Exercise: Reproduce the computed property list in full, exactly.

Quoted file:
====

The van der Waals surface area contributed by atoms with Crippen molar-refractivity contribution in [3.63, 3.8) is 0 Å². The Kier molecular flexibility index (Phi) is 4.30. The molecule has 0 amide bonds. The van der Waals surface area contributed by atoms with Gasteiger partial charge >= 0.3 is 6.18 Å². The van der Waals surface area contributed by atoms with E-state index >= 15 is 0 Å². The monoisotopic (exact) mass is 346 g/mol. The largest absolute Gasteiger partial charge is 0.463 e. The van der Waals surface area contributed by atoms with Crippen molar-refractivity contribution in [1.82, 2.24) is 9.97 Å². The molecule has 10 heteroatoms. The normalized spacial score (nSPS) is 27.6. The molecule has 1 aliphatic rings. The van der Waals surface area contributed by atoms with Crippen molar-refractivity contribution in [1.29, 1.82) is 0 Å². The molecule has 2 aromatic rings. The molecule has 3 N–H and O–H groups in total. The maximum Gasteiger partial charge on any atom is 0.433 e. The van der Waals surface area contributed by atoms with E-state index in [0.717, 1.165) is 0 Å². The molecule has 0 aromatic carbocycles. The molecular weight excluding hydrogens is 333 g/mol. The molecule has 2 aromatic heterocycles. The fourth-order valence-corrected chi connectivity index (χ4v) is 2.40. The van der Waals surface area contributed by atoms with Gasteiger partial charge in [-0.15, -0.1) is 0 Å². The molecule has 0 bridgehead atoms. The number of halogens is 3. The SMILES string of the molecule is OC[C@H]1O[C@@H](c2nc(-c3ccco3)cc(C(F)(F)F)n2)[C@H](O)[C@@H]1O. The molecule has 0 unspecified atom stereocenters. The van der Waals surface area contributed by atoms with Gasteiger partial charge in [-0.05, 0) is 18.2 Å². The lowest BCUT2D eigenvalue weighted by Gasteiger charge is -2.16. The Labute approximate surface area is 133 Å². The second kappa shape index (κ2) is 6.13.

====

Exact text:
The van der Waals surface area contributed by atoms with Crippen molar-refractivity contribution in [3.63, 3.8) is 0 Å². The Kier molecular flexibility index (Phi) is 4.30. The molecule has 0 amide bonds. The van der Waals surface area contributed by atoms with Gasteiger partial charge >= 0.3 is 6.18 Å². The van der Waals surface area contributed by atoms with E-state index >= 15 is 0 Å². The monoisotopic (exact) mass is 346 g/mol. The largest absolute Gasteiger partial charge is 0.463 e. The van der Waals surface area contributed by atoms with Crippen molar-refractivity contribution in [1.82, 2.24) is 9.97 Å². The molecule has 10 heteroatoms. The normalized spacial score (nSPS) is 27.6. The molecule has 1 aliphatic rings. The van der Waals surface area contributed by atoms with Crippen molar-refractivity contribution in [1.29, 1.82) is 0 Å². The molecule has 2 aromatic rings. The molecule has 3 N–H and O–H groups in total. The maximum Gasteiger partial charge on any atom is 0.433 e. The van der Waals surface area contributed by atoms with E-state index in [0.717, 1.165) is 0 Å². The molecule has 0 aromatic carbocycles. The molecular weight excluding hydrogens is 333 g/mol. The molecule has 2 aromatic heterocycles. The fourth-order valence-corrected chi connectivity index (χ4v) is 2.40. The van der Waals surface area contributed by atoms with Gasteiger partial charge in [-0.15, -0.1) is 0 Å². The molecule has 0 bridgehead atoms. The number of halogens is 3. The SMILES string of the molecule is OC[C@H]1O[C@@H](c2nc(-c3ccco3)cc(C(F)(F)F)n2)[C@H](O)[C@@H]1O. The molecule has 0 unspecified atom stereocenters. The van der Waals surface area contributed by atoms with Gasteiger partial charge in [-0.05, 0) is 18.2 Å². The lowest BCUT2D eigenvalue weighted by Gasteiger charge is -2.16. The Labute approximate surface area is 133 Å². The second kappa shape index (κ2) is 6.13.